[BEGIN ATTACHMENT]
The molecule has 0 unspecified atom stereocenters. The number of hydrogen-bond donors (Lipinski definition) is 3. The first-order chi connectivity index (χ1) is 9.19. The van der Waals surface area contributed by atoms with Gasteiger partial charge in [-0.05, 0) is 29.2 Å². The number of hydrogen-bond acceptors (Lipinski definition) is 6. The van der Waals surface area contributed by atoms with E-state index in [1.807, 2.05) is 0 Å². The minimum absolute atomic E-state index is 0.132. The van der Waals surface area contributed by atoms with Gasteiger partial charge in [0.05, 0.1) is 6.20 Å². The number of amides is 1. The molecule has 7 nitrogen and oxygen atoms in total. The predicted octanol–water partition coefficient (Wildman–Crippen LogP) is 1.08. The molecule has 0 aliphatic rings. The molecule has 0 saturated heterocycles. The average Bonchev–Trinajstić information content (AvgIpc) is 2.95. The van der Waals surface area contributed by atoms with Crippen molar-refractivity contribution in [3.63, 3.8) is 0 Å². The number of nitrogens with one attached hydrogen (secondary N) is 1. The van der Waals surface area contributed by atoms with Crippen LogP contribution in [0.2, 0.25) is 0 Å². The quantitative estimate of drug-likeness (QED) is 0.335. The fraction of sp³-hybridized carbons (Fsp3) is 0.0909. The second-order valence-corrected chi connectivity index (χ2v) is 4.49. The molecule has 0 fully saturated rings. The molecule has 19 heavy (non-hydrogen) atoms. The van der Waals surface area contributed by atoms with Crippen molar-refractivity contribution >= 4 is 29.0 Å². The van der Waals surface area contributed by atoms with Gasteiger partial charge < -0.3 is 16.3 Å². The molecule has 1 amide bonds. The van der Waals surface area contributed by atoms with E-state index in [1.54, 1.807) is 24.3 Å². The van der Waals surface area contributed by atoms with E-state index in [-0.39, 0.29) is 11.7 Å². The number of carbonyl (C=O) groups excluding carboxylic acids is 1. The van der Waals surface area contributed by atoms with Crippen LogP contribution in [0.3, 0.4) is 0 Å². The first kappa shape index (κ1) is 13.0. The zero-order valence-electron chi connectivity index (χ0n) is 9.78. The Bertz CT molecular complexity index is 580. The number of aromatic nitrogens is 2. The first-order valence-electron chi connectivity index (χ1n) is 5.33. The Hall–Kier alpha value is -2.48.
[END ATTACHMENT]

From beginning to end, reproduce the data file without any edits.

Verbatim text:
The molecule has 0 unspecified atom stereocenters. The number of hydrogen-bond donors (Lipinski definition) is 3. The first-order chi connectivity index (χ1) is 9.19. The van der Waals surface area contributed by atoms with Gasteiger partial charge in [-0.05, 0) is 29.2 Å². The number of hydrogen-bond acceptors (Lipinski definition) is 6. The van der Waals surface area contributed by atoms with E-state index in [1.807, 2.05) is 0 Å². The minimum absolute atomic E-state index is 0.132. The van der Waals surface area contributed by atoms with Gasteiger partial charge in [0.05, 0.1) is 6.20 Å². The number of amides is 1. The molecule has 7 nitrogen and oxygen atoms in total. The predicted octanol–water partition coefficient (Wildman–Crippen LogP) is 1.08. The molecule has 0 aliphatic rings. The molecule has 0 saturated heterocycles. The average Bonchev–Trinajstić information content (AvgIpc) is 2.95. The van der Waals surface area contributed by atoms with Crippen molar-refractivity contribution in [3.63, 3.8) is 0 Å². The number of nitrogens with one attached hydrogen (secondary N) is 1. The van der Waals surface area contributed by atoms with Crippen LogP contribution in [0.2, 0.25) is 0 Å². The quantitative estimate of drug-likeness (QED) is 0.335. The fraction of sp³-hybridized carbons (Fsp3) is 0.0909. The second-order valence-corrected chi connectivity index (χ2v) is 4.49. The molecule has 0 fully saturated rings. The molecule has 19 heavy (non-hydrogen) atoms. The van der Waals surface area contributed by atoms with Crippen molar-refractivity contribution >= 4 is 29.0 Å². The van der Waals surface area contributed by atoms with Gasteiger partial charge < -0.3 is 16.3 Å². The molecule has 1 amide bonds. The van der Waals surface area contributed by atoms with E-state index in [1.54, 1.807) is 24.3 Å². The van der Waals surface area contributed by atoms with E-state index in [-0.39, 0.29) is 11.7 Å². The number of carbonyl (C=O) groups excluding carboxylic acids is 1. The van der Waals surface area contributed by atoms with Crippen LogP contribution in [0.3, 0.4) is 0 Å². The first kappa shape index (κ1) is 13.0. The zero-order valence-electron chi connectivity index (χ0n) is 9.78. The Bertz CT molecular complexity index is 580. The number of aromatic nitrogens is 2. The first-order valence-electron chi connectivity index (χ1n) is 5.33. The Hall–Kier alpha value is -2.48.